4/27/2017

1930s Regal Size 5 Spruce/Birch Tenor Guitar





I've worked on scads of this-model Regal tenor guitar and all of them have been punchy, full-sounding, gutsy little things. This is the most common type with a spruce top, birch back and sides, a poplar neck, and stained-maple fretboard. It's all-original save for the nut, bridge, and tuners, too -- and also one coat of overspray that's hit the whole thing. Fortunately, it's along the lines of a normal Regal spray job and went over the original finish so it's not obvious at first.

My work on this one included cleating the only crack on the thing (near the fretboard extension), a fret level/dress, tuner swap-out, new banjo-style bridge, a bolt-reinforcement for the neck, and setup. It plays on-the-dot with 1/16" action at the 12th fret and is currently strung in standard CGDA tuning with 30w, 20w, 13, 9 strings. The neck is straight and stable and it sounds tops.


The body is 10 1/2" wide and this has a short, 21" tenor scale length.


New bone nut and 1 1/4" nut width...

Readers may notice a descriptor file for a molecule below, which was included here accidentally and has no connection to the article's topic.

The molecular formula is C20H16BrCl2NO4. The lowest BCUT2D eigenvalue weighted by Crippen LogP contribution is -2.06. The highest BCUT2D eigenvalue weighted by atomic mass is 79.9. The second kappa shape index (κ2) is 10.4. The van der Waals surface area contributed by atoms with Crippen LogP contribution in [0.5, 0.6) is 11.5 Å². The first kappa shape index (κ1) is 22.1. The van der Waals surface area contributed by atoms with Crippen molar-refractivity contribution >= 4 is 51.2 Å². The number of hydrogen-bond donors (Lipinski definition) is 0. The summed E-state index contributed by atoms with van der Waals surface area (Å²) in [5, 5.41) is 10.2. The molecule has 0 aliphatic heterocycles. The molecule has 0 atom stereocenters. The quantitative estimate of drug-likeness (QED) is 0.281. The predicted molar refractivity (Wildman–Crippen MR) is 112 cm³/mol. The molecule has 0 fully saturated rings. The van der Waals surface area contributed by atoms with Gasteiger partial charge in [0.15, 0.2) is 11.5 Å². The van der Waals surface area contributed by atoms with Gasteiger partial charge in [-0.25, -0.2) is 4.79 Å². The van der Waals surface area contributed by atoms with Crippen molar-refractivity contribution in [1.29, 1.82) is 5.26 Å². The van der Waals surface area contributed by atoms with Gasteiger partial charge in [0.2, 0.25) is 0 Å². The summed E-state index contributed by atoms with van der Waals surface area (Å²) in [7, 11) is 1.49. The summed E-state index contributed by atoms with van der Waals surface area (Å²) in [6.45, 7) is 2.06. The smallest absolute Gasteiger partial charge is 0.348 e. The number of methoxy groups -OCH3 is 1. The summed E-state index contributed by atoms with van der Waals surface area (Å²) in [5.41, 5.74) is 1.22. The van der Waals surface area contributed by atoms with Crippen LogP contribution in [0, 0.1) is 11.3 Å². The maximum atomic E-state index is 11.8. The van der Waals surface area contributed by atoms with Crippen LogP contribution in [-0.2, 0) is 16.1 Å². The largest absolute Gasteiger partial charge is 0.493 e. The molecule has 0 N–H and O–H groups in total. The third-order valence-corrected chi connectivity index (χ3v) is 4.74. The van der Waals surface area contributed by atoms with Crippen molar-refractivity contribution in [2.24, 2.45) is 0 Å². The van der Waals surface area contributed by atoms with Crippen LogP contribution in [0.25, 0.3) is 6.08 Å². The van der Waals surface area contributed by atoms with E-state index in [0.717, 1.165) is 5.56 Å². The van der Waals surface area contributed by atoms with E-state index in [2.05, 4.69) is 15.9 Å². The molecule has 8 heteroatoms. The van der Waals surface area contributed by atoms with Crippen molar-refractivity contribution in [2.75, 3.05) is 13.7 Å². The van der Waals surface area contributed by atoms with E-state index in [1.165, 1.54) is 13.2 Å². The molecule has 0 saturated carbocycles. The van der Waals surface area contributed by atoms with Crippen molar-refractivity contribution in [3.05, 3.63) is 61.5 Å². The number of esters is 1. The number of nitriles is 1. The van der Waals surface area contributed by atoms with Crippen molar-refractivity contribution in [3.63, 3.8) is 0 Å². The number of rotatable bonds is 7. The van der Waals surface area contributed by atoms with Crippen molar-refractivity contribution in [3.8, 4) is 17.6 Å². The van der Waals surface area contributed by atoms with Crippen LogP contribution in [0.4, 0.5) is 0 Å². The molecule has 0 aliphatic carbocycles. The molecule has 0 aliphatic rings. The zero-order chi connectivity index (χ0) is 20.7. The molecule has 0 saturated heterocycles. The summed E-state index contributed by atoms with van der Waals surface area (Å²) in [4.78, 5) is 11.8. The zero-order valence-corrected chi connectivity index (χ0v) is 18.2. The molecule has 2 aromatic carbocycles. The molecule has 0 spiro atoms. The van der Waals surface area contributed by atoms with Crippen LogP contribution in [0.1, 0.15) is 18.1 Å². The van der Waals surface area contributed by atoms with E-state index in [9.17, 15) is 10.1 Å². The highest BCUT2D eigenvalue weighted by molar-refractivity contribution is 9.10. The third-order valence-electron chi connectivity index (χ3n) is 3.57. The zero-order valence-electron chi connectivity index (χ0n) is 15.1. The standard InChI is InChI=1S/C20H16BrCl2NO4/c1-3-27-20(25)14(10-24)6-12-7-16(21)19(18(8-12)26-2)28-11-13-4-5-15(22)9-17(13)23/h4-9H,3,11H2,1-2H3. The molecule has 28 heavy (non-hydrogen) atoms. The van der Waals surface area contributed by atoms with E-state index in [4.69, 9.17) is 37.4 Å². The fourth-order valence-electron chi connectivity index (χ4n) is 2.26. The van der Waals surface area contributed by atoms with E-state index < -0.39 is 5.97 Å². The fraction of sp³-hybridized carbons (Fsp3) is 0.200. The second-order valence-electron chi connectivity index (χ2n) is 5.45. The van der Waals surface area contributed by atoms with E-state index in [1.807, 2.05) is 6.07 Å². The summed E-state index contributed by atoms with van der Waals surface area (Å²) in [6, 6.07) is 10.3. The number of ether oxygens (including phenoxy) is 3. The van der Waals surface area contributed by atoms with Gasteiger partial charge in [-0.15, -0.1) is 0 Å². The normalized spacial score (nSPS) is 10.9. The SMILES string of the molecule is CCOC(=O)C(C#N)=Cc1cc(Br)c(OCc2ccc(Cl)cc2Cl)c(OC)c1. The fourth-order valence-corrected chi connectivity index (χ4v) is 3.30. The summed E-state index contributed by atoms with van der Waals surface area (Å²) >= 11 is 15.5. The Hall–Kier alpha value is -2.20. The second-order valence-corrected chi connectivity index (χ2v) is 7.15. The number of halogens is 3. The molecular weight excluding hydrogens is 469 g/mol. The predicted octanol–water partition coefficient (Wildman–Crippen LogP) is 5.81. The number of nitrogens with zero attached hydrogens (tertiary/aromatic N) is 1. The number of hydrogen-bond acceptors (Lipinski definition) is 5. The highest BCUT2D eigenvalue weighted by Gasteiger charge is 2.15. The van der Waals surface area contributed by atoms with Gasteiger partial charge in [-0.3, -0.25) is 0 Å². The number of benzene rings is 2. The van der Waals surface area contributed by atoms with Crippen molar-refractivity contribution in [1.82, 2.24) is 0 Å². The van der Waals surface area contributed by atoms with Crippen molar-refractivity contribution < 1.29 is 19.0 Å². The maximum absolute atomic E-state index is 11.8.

I also added side dots during the fret level/dress.


These tenors have black celluloid binding at the top, back, and soundhole edge. The rosette is a little faded but still looks nice -- when new the colors are bright red, green, and yellow.


I tend to replace the funky (and often abused) original stained-maple bridges with simple banjo-style bridges. Because these are so lightly-built, one must treat them like a tenor banjo and string light. This also means they respond more like an electric guitar or tenor banjo, too, in that your playing style needs to be a bit nuanced to get the most out of them -- simply slamming the strings real hard can yield a zippy or overdriven sound.


I put some afterlength muting foam under the tailpiece cover to cut down on overtones. I like these Bell Brand tails as they accept loop and ball-end strings (the latter are easier to find).




The tuners replaced some aftermarket friction pegs and are a lot easier to use. They're modern Korean-made Kluson-style units and I've re-buttoned them with black to match the trim.










The neck was stable in the joint when it arrived, but I know that these joints can get funky over time so I reinforced it with a bolt on the inside. Good to go! I just don't like to leave things to chance if I haven't done a full reset on something.

No comments: